As Easter approaches, and millions of Christians around the globe prepare to celebrate one of their most important religious holidays, we take a look at the symbol at the center of it all: the cross. A defining symbol of the Christian faith, the cross is recognized globally as a sign of love, loss, salvation and gratitude, and is depicted in churches and in art around the world. In The Cross: History, Art, and Controversy, Professor Robin Jensen examines the two thousand year history of the cross as an idea and artifact—from the graphic images of the crucifixion in the late Middle Ages, to the rejection of imagery during the Protestant Reformation, up to the more recent discovery of the so-called “Ground Zero Cross” in the wreckage of the World Trade Center. As Jensen notes, “The cross’s story is neither simple nor straightforward. Whether as sign, artifact, instrument, or character, the cross has been cast into a myriad of roles.” What role does the cross play today? In the extract below, Jensen concludes her study with a look at the cross in contemporary culture.
Both ubiquitous and tenacious, the cross turns up in the most mundane contexts. Roadside crosses set up by private citizens compete with advertising billboards and mark the sites of traffic casualties—a sobering reminder of the death toll on highways. Shrines with crosses fill the landscape in some parts of the world. A hill in northern Lithuania, completely covered with votive crosses and crucifixes is a testimony to the persistence of Catholic Christianity in this former Soviet-occupied country. The subject of an extraordinarily popular cult, pilgrims flock to this place, climbing the hill on their knees and praying the stations of the cross. At the other end of the spectrum, gaudy rhinestone crosses turn up on denim jeans, handbags, or leather jackets—a fashion trend that may have little to do with religion.
Crosses in the public square can be perceived as communicating Christian triumphalism or religious intolerance. The fiery crosses of the Ku Klux Klan are an extreme example of the symbol being used to terrorize victims, incite racial hatred, and widely regarded as an emblem of hate-based terrorism, especially (although not exclusively) against African Americans. Klan spokespersons have argued, however, that the lighted cross (versus the “burning cross”) is not intended as an act of desecration but rather as a show of allegiance to Christ. This intimidating symbol may have been borrowed from the fiery crosses burned by Scottish clansmen, used to rouse their countrymen to repel the English armies during the Jacobite rising. Its sympathetic portrayal in D. W Griffith’s 1915 epic film, The Birth of a Nation, may have encouraged the Klan’s embrace of the figure. Despite the Klan’s justification of its use, recent Supreme Court decisions have judged the display of a burning cross to be a hate crime rather than an instance of freedom of expression when expressly used to intimidate or if motivated by racial, religious, or gender bias. James Cone’s important work, The Cross and the Lynching Tree, looks at the conflicted connections between the two powerful images of the cross and the tree, noting that some African Americans may find the cross to be a symbol of God’s solidarity with their suffering against the terrifying history of racial violence, perpetrated upon the “lynching tree.”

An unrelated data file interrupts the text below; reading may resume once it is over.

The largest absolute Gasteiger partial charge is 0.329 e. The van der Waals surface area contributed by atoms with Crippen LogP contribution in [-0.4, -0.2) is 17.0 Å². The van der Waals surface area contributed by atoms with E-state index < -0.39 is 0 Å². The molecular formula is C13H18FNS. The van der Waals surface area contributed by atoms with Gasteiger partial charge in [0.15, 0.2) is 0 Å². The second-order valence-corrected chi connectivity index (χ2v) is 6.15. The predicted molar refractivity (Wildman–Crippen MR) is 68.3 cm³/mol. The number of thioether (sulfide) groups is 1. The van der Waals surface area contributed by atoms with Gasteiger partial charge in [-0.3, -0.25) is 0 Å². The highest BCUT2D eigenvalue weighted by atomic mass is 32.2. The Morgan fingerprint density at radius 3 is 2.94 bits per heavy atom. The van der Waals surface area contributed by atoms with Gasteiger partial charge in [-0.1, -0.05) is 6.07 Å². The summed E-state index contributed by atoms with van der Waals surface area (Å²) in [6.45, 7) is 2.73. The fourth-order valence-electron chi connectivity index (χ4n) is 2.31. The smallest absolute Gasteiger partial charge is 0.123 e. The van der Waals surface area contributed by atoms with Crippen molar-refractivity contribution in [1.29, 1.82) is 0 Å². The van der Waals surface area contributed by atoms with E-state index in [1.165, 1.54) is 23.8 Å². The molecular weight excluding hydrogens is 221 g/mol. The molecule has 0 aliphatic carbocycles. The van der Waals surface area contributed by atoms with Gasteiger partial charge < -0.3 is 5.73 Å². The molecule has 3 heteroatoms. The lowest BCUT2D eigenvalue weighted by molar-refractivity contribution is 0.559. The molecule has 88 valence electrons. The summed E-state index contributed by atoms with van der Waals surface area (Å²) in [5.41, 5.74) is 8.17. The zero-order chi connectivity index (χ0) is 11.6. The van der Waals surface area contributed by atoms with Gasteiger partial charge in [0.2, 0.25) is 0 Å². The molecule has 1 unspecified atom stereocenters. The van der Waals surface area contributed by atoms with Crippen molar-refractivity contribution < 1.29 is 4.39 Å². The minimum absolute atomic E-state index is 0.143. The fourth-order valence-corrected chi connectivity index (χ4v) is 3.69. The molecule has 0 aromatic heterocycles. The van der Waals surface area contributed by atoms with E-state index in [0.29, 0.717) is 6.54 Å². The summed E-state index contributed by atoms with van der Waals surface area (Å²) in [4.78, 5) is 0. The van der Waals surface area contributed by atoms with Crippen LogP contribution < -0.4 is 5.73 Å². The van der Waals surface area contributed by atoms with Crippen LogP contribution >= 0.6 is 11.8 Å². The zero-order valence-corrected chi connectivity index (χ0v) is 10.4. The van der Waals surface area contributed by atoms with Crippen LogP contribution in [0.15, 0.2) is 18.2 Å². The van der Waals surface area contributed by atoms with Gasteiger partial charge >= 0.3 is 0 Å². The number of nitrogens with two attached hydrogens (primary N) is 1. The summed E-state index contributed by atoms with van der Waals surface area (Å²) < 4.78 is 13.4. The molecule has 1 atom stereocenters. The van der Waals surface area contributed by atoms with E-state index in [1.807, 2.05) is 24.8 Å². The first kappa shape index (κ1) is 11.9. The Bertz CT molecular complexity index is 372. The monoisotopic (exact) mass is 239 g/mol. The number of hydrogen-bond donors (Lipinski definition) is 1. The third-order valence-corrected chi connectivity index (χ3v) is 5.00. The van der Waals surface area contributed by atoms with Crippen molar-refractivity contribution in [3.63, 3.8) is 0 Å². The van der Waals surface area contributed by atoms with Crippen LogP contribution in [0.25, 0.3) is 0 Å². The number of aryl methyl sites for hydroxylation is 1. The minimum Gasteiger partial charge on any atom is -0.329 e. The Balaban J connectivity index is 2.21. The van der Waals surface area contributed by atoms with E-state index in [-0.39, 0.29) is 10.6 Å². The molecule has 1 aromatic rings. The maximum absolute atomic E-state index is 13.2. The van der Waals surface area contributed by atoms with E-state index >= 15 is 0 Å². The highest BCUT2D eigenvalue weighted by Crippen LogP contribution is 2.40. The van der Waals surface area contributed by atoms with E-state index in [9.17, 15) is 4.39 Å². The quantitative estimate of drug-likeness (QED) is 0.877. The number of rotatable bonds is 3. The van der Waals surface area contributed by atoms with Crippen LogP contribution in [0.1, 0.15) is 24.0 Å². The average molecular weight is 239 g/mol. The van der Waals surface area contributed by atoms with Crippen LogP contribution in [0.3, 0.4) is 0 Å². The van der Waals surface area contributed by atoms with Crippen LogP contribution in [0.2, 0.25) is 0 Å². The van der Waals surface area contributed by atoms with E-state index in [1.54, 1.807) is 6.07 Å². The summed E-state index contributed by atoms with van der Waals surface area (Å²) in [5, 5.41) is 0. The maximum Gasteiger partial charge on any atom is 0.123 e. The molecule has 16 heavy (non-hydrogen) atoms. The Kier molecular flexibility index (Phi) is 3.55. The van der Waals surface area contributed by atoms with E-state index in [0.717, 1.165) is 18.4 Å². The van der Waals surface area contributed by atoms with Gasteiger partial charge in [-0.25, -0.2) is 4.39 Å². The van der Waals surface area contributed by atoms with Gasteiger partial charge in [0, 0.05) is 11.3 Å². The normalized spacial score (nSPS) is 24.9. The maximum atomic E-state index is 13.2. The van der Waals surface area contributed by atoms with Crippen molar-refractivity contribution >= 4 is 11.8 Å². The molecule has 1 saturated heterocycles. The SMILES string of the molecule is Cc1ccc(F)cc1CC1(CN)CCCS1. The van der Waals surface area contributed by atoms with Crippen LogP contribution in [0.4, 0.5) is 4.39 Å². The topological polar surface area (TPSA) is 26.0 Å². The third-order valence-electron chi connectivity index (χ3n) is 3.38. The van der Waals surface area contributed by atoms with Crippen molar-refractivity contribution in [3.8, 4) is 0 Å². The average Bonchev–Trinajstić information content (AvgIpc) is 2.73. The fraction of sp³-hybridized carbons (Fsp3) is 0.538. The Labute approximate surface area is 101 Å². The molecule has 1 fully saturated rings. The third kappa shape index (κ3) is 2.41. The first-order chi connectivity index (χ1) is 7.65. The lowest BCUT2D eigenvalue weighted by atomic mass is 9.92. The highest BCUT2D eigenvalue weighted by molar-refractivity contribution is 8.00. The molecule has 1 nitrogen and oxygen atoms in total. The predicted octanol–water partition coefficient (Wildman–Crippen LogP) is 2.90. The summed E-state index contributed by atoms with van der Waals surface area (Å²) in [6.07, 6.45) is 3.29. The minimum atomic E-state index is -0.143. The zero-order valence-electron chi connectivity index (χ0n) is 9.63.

Jews objected to the placement of crosses at the site of the Auschwitz concentration camp in the 1980s, as they evoked painful memories of both ancient and modern persecution. Although the large cross at Auschwitz was originally set up for a convent of Carmelite nuns, and the subsequent placement of smaller crosses may have been intended to commemorate the death of Christians—including many Christian Roma—at that camp, Jews perceived their installation as profoundly disrespectful and demanded their removal. Conversely, the Chinese government’s removal of crosses from the exteriors of Chinese Christian churches, ostensibly only enforcing zoning ordinances, arguably has a different motivation. Journalists have reported that the authorities are targeting Christian churches because they regard their display of religious affiliation too excessive or “overly popular.”